Dolby announced him to appear at the Queen's Concert Rooms, Hanover Square, for the week of October 13-18, his lecture to be the old Sandwich Islands talk that seven years before had brought him his first success. The great hall, the largest in London, was thronged at each appearance, and the papers declared that Mark Twain had no more than "whetted the public appetite" for his humor. Three days later, October 1873, Clemens, with his little party, sailed for home. Half-way across the ocean he wrote the friend they had left in Scotland:
To Dr. John Brown, in Edinburgh:
MID-ATLANTIC, Oct. 30, 1873. OUR DEAR FRIEND THE DOCTOR,--We have plowed a long way over the sea, and there's twenty-two hundred miles of restless water between us, now, besides the railway stretch. And yet you are so present with us, so close to us that a span and a whisper would bridge the distance.
The first three days were stormy, and wife, child, maid, and Miss Spaulding were all sea-sick 25 hours out of the 24, and I was sorry I ever started. However, it has been smooth, and balmy, and sunny and altogether lovely for a day or two now, and at night there is a broad luminous highway stretching over the sea to the moon, over which the spirits of the sea are traveling up and down all through the secret night and having a genuine good time, I make no doubt.
Today they discovered a "collie" on board! I find (as per advertisement which I sent you) that they won't carry dogs in these ships at any price. This one has been concealed up to this time. Now his owner has to pay L10 or heave him overboard. Fortunately the doggie is a performing doggie and the money will be paid. So after all it was just as well you didn't intrust your collie to us.
A poor little child died at midnight and was buried at dawn this morning --sheeted and shotted, and sunk in the middle of the lonely ocean in water three thousand fathoms deep. Pity the poor mother. With our love. S. L. CLEMENS.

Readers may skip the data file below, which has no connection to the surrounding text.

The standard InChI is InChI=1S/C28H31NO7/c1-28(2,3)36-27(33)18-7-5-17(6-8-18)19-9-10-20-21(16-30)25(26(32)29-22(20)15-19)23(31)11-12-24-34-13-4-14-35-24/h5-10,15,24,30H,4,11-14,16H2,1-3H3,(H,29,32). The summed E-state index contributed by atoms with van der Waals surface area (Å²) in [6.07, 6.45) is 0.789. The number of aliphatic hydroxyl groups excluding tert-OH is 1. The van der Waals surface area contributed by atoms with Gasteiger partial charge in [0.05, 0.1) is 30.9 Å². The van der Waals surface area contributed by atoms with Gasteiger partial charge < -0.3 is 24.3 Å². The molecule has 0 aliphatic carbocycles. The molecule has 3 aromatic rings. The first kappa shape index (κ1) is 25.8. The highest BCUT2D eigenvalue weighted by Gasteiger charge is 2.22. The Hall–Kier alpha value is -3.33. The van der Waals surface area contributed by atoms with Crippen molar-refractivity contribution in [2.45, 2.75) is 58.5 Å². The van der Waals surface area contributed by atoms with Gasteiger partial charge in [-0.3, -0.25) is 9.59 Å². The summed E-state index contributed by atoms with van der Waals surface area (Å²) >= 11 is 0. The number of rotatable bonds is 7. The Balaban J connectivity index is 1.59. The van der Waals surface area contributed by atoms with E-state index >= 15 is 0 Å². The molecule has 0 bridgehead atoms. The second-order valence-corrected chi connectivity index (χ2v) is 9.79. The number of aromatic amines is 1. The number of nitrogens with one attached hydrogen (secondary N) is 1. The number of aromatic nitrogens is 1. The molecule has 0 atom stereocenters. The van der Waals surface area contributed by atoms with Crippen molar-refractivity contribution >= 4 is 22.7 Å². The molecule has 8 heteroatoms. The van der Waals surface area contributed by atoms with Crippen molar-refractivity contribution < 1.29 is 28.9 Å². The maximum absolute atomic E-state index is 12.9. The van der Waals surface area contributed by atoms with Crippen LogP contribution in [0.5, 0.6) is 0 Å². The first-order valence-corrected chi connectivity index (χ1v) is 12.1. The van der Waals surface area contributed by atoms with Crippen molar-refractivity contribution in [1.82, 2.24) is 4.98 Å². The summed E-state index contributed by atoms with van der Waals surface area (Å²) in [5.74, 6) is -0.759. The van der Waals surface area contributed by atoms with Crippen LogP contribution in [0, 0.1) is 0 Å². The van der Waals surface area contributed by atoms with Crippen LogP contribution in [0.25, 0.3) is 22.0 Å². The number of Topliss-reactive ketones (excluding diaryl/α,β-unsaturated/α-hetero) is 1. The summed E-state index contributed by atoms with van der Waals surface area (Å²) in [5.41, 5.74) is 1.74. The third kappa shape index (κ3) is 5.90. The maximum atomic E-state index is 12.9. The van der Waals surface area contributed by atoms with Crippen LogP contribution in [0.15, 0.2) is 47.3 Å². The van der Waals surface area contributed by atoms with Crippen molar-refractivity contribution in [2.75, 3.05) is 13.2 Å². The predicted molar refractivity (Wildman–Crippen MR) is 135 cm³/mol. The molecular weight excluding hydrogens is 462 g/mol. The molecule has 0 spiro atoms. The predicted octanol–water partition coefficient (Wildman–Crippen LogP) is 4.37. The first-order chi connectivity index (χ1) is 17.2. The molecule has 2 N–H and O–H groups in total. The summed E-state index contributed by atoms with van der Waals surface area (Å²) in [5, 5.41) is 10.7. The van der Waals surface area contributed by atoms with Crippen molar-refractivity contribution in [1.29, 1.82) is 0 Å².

Mark Twain was back in London, lecturing again at the Queen's Concert Rooms, after barely a month's absence. Charles Warren Stoddard, whom he had known in California, shared his apartment at the Langham, and acted as his secretary--a very necessary office, for he was besieged by callers and bombarded with letters.
He remained in London two months, lecturing steadily at Hanover Square to full houses. It is unlikely that there is any other platform record to match it. One letter of this period has been preserved. It is written to Twichell, near the end of his engagement.
To Rev. J. H. Twichell, in Hartford:
LONDON, Jan. 5 1874. MY DEAR OLD JOE,--I knew you would be likely to graduate into an ass if I came away; and so you have--if you have stopped smoking. However, I have a strong faith that it is not too late, yet, and that the judiciously managed influence of a bad example will fetch you back again.
I wish you had written me some news--Livy tells me precious little. She mainly writes to hurry me home and to tell me how much she respects me: but she's generally pretty slow on news. I had a letter from her along with yours, today, but she didn't tell me the book is out. However, it's all right. I hope to be home 20 days from today, and then I'll see her, and that will make up for a whole year's dearth of news. I am right down grateful that she is looking strong and "lovelier than ever." I only wish I could see her look her level best, once--I think it would be a vision.
I have just spent a good part of this day browsing through the Royal Academy Exhibition of Landseer's paintings. They fill four or five great salons, and must number a good many hundreds. This is the only opportunity ever to see them, because the finest of them belong to the queen and she keeps them in her private apartments.